The intent of this article is to provide project managers working on small- to moderate-scale wind energy projects with information about how data loggers fit into wind resource site assessment. This article examines sensor, data logger, and communications options, with advice on what to look for in selecting such equipment. Then you will find information about equipment mounting hardware to help ensure optimal performance during your project’s monitoring period. This information will help simplify the equipment selection process, while also helping you save time and money for your site assessment project.

Central Components
The main components of a site’s wind resource assessment are wind speed and wind direction sensors that plug into a data logger, all of which are mounted on an appropriately sized tower. Knowing a bit about sensors and loggers will help you choose the right devices for your budget and ensure that you collect data reliably and accurately.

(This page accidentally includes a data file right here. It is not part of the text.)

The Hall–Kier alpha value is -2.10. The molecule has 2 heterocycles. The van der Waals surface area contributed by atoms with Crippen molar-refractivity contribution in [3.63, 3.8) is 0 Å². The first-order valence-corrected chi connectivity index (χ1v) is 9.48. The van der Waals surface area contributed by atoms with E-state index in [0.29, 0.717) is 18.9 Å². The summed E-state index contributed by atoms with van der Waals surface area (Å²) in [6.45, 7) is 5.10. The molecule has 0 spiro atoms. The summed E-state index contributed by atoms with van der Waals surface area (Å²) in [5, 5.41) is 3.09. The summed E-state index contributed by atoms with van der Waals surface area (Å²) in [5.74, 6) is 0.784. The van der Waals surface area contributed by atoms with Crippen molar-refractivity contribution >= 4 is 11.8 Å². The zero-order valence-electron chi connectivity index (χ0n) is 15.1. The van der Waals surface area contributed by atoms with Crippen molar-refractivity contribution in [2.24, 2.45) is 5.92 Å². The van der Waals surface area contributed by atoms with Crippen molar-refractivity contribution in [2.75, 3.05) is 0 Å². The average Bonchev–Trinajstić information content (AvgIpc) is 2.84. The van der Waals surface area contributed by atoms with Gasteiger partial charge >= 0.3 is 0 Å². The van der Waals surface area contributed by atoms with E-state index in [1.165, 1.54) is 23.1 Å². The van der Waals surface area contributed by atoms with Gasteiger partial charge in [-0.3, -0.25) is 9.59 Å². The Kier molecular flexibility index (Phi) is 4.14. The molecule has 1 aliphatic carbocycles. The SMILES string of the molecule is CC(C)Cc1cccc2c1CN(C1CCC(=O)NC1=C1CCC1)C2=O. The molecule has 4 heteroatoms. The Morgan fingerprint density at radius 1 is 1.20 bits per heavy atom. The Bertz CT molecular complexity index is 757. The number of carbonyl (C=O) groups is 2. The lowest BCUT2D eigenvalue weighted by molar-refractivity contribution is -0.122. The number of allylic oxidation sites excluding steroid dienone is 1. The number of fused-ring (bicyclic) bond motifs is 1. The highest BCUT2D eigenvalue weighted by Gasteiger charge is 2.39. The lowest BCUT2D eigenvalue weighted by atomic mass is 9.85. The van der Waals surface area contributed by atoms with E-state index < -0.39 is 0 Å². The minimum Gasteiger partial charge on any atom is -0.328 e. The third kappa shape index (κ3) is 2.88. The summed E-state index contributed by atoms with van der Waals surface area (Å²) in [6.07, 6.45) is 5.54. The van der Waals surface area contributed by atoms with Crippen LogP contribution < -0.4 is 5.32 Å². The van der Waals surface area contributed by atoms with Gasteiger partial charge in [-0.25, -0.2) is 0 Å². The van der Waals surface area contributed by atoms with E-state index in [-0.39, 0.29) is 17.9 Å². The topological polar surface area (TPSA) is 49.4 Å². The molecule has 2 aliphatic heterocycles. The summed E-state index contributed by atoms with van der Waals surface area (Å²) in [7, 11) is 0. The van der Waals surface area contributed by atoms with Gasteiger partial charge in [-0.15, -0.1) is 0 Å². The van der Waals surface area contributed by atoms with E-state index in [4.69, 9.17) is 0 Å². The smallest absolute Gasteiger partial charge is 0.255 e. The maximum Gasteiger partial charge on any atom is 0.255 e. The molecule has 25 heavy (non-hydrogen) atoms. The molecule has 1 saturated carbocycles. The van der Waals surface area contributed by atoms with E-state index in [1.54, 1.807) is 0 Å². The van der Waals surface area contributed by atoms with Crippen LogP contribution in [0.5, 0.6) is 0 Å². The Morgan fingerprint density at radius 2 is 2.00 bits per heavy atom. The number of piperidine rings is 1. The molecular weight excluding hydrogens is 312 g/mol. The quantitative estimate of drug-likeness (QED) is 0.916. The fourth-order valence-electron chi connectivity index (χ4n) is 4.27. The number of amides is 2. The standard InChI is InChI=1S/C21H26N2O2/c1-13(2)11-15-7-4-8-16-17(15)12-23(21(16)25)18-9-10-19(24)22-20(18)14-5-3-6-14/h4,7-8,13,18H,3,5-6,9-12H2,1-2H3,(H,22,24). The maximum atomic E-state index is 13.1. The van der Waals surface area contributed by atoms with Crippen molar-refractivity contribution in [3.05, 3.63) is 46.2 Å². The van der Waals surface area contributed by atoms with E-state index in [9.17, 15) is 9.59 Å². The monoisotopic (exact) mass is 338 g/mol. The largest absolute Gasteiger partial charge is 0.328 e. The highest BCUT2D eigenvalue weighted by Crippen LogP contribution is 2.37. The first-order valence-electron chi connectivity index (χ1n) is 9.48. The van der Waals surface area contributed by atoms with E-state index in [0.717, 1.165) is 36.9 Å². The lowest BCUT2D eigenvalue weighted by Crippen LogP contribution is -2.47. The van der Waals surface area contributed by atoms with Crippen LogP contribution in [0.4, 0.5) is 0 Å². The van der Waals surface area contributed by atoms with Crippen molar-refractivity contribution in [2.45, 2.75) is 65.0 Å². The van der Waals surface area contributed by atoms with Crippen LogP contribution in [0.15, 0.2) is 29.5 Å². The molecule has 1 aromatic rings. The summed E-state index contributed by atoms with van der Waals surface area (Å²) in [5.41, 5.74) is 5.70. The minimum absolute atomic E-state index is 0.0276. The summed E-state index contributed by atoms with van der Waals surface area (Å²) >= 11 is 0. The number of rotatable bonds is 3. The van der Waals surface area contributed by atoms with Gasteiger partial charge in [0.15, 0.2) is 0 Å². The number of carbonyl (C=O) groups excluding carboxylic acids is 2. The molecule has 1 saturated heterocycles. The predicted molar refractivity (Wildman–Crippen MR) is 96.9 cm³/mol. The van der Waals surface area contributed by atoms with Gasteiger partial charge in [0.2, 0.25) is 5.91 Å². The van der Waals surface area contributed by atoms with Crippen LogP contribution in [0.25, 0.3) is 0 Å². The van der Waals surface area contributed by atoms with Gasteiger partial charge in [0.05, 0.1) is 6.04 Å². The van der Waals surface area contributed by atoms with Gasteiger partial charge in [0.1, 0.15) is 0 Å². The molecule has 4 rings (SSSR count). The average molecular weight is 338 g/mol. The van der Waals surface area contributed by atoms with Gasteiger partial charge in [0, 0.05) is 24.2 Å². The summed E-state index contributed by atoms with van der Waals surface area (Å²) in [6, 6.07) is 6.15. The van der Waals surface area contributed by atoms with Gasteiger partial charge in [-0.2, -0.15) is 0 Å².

Sensors for a wind assessment project are often mounted tens of meters off the ground and must measure environmental parameters accurately and consistently for at least a year, across all the seasons. In addition to doing their job of measuring wind parameters, sensors must withstand rain, snow, ice, and humidity. When evaluating sensors, check the manufacturer’s specifications regarding:

• Operating temperature—What happens during freezing temperatures?
• Response time—Will short gusts be recorded?
• Connection to logger and deployment—Is there any wiring required, or does the sensor simply plug into the logger?
• Durability—What are the sensor components made of? Are the moving parts strong?